Author Dahlia Lithwick Calls for Courage in the Face of Political Turmoil
The McCormack Graduate School recently hosted the 2023 Robert C. Wood Visiting Professor of Public and Urban Affairs Dahlia Lithwick for a lecture, book signing, and reception with students and attendees. Lithwick is current the senior editor at Slate as well as a lawyer, writer, and journalist who primarily writes about law and politics in the United States. Her new book, Lady Justice: Women, the Law, and the Battle to Save America, tells the story of the women attorneys that fought the racism, sexism, and xenophobia of Donald Trump’s presidency.
Interim Dean Kiki Rita Edozie welcomed attendees to the event which included Wood’s family members and members of the Wood Visiting Professorship Selection Committee. Provost Joseph Berger spoke about Wood’s impact on various institutions and how his legacy is not solely due to the positions he held but the leadership he showed throughout his lifetime.
“It’s not the roles that make up leaders, it’s what we do and how we use those roles, whether they are formal or informal, to exercise leadership,” Berger said. “I can’t think of a better person than Dahlia to be here to share with us the unique brand of public leadership that she provides that inspires so many of us.”
Chair of the Wood Visiting Professorship Selection Committee Marcy Murningham introduced Lithwick as having the “voice of a prophet, the words of a poet, and the moral outrage of an active citizen who is deeply committed to the fight for justice and love.”
As one of the nation’s foremost legal commentators, Lithwick in her lecture focused on the courts, politics, and public policy, including examining topics such as reproductive rights and the role of religion, corrupting the courts, and the current SCOTUS term.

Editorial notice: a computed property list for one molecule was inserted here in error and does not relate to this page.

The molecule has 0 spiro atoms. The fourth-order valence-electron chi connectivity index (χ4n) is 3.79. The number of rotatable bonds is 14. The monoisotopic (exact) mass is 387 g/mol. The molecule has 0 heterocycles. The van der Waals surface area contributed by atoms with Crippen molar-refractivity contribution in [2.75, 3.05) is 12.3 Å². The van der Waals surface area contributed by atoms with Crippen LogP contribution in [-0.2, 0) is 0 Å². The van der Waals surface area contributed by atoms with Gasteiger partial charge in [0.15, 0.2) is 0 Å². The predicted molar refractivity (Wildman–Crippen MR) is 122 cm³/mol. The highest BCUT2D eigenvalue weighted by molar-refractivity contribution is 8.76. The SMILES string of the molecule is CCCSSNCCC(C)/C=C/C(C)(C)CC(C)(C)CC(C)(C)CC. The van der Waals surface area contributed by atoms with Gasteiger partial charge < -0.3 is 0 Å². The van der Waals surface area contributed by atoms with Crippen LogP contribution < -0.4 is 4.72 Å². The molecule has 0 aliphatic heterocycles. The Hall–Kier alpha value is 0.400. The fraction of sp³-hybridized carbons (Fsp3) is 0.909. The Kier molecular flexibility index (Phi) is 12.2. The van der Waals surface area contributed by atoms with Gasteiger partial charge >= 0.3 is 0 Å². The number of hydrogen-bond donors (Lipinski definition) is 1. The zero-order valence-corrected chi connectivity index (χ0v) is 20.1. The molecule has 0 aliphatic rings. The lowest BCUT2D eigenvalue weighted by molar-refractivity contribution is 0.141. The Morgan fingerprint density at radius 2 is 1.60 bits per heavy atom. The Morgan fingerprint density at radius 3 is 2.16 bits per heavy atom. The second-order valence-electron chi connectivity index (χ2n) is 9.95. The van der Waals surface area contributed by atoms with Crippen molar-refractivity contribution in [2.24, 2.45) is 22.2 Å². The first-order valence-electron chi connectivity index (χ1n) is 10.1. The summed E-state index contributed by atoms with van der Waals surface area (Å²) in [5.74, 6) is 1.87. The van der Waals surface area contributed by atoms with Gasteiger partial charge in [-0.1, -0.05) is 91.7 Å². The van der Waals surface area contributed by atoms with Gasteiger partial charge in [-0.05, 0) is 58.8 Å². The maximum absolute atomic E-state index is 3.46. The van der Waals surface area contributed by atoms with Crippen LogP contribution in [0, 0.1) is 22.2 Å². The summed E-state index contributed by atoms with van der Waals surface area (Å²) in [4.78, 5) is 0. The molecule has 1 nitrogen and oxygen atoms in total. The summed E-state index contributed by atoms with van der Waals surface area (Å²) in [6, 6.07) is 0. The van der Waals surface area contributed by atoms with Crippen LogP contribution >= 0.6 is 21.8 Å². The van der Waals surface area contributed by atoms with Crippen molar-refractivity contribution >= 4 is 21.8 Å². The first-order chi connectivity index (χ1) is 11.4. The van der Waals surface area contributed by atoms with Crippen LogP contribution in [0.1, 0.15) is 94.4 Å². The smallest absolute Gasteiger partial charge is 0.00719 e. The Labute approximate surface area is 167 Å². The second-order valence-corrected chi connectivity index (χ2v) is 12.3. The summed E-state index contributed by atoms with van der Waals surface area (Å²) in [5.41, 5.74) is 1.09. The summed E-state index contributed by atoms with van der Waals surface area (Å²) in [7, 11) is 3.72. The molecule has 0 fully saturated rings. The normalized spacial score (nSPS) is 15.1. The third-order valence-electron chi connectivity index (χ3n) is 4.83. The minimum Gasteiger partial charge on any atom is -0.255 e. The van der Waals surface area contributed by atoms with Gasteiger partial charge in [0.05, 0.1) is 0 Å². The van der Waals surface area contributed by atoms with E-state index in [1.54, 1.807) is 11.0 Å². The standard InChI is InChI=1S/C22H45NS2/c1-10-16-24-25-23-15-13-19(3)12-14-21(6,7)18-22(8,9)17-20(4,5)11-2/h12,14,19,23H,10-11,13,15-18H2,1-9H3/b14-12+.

Acknowledging the current political climate and the long list of challenges we face as a nation, Lithwick said that it’s tempting to believe that nothing matters and there’s nothing that can be done to fix these challenges. In those moments, Lithwick suggests that it’s important to remember that “the opposite of hope isn’t despair, it’s surrender.”
“The cure for that is to pay really close attention to what no one is paying attention to,” she said. “Lady Justice lives right on the seam between deep fear for the republic and the deep principled commitment to the idea that one person can change everything, and every day one person changes the world.”
Lithwick said her book is fundamentally about hope and courage and the handful of individuals who refused to fall asleep after the 2016 election. She shared the lessons she learned from the women she wrote about, including Pauli Murray, an American activist and legal scholar whose work influenced the civil rights movement and expanded legal protection for gender equality but isn’t often recognized. Lithwick said Murray’s legacy is representative of the many women who continue to do the work regardless of the level of recognition they may receive.
“It has been the single greatest privilege of my 25-year career as a legal journalist to be allowed to write the stories about this group of women.” Lithwick said. “They built an infinite succession of presence that will model for us, and for our children and for their children, how human beings have to live. They did this standing on the shoulders of giants, nameless, faceless giants who we will also never know and all of those giants, did not know they were giants.”
Lithwick’s lecture was followed by a panel discussion with Edozie, Associate Professor of Political Science Erin O’Brien, and Professor of Women’s, Gender, and Sexuality Studies Shoshanna Ehrlich. The discussion covered a variety of topics including Lithwick’s Slate podcast “Amicus with Dahlia Lithwick”, the failure to tell the impactful story behind the 14th amendment, and the power in dissent.
Photo Caption (from left to right): Provost Joe Berger, Professor Shoshanna Ehrlich, Dahlia Lithwick, McCormack Graduate School Interim Dean Rita Kiki Edozie, Associate Professor Erin O'Brien, and Wood Committee Chair Marcy Murninghan.